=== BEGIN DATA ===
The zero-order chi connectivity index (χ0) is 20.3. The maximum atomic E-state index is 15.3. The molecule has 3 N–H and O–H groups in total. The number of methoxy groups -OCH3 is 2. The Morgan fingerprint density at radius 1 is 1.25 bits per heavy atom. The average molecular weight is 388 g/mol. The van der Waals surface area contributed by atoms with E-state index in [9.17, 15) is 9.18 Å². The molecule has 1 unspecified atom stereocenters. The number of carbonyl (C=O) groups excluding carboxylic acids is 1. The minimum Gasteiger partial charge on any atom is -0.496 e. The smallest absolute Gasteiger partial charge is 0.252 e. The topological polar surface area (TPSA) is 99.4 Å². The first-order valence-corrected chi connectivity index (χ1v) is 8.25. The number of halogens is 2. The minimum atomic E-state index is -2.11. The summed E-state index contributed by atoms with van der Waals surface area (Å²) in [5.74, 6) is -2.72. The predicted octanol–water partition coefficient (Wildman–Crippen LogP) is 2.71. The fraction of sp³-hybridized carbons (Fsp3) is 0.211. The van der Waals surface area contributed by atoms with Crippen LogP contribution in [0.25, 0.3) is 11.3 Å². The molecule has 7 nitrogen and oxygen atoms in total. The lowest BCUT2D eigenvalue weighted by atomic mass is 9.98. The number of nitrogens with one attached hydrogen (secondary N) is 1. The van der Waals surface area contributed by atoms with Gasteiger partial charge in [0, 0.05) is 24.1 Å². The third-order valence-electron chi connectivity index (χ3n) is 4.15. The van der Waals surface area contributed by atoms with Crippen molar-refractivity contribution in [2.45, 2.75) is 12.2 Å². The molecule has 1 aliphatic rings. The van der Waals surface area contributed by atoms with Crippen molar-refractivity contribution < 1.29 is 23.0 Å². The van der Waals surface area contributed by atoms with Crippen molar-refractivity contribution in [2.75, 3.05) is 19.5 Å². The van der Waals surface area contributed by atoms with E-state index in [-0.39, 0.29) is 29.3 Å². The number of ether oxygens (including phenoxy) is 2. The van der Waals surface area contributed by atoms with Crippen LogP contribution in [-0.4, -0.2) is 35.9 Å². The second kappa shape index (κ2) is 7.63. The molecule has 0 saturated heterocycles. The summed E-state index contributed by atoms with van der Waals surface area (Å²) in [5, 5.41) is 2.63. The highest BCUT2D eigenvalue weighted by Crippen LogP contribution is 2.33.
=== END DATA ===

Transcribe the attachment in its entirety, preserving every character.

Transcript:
The zero-order chi connectivity index (χ0) is 20.3. The maximum atomic E-state index is 15.3. The molecule has 3 N–H and O–H groups in total. The number of methoxy groups -OCH3 is 2. The Morgan fingerprint density at radius 1 is 1.25 bits per heavy atom. The average molecular weight is 388 g/mol. The van der Waals surface area contributed by atoms with E-state index in [9.17, 15) is 9.18 Å². The molecule has 1 unspecified atom stereocenters. The number of carbonyl (C=O) groups excluding carboxylic acids is 1. The minimum Gasteiger partial charge on any atom is -0.496 e. The smallest absolute Gasteiger partial charge is 0.252 e. The topological polar surface area (TPSA) is 99.4 Å². The first-order valence-corrected chi connectivity index (χ1v) is 8.25. The number of halogens is 2. The minimum atomic E-state index is -2.11. The summed E-state index contributed by atoms with van der Waals surface area (Å²) in [5.74, 6) is -2.72. The predicted octanol–water partition coefficient (Wildman–Crippen LogP) is 2.71. The fraction of sp³-hybridized carbons (Fsp3) is 0.211. The van der Waals surface area contributed by atoms with Crippen LogP contribution in [0.25, 0.3) is 11.3 Å². The molecule has 7 nitrogen and oxygen atoms in total. The lowest BCUT2D eigenvalue weighted by atomic mass is 9.98. The number of nitrogens with one attached hydrogen (secondary N) is 1. The van der Waals surface area contributed by atoms with Gasteiger partial charge in [0, 0.05) is 24.1 Å². The third-order valence-electron chi connectivity index (χ3n) is 4.15. The van der Waals surface area contributed by atoms with Crippen molar-refractivity contribution in [2.45, 2.75) is 12.2 Å². The molecule has 1 aliphatic rings. The van der Waals surface area contributed by atoms with Crippen molar-refractivity contribution < 1.29 is 23.0 Å². The van der Waals surface area contributed by atoms with Crippen molar-refractivity contribution in [2.75, 3.05) is 19.5 Å². The van der Waals surface area contributed by atoms with E-state index in [-0.39, 0.29) is 29.3 Å². The number of ether oxygens (including phenoxy) is 2. The van der Waals surface area contributed by atoms with Crippen LogP contribution in [-0.4, -0.2) is 35.9 Å². The second kappa shape index (κ2) is 7.63. The molecule has 0 saturated heterocycles. The summed E-state index contributed by atoms with van der Waals surface area (Å²) in [5, 5.41) is 2.63. The highest BCUT2D eigenvalue weighted by Crippen LogP contribution is 2.33.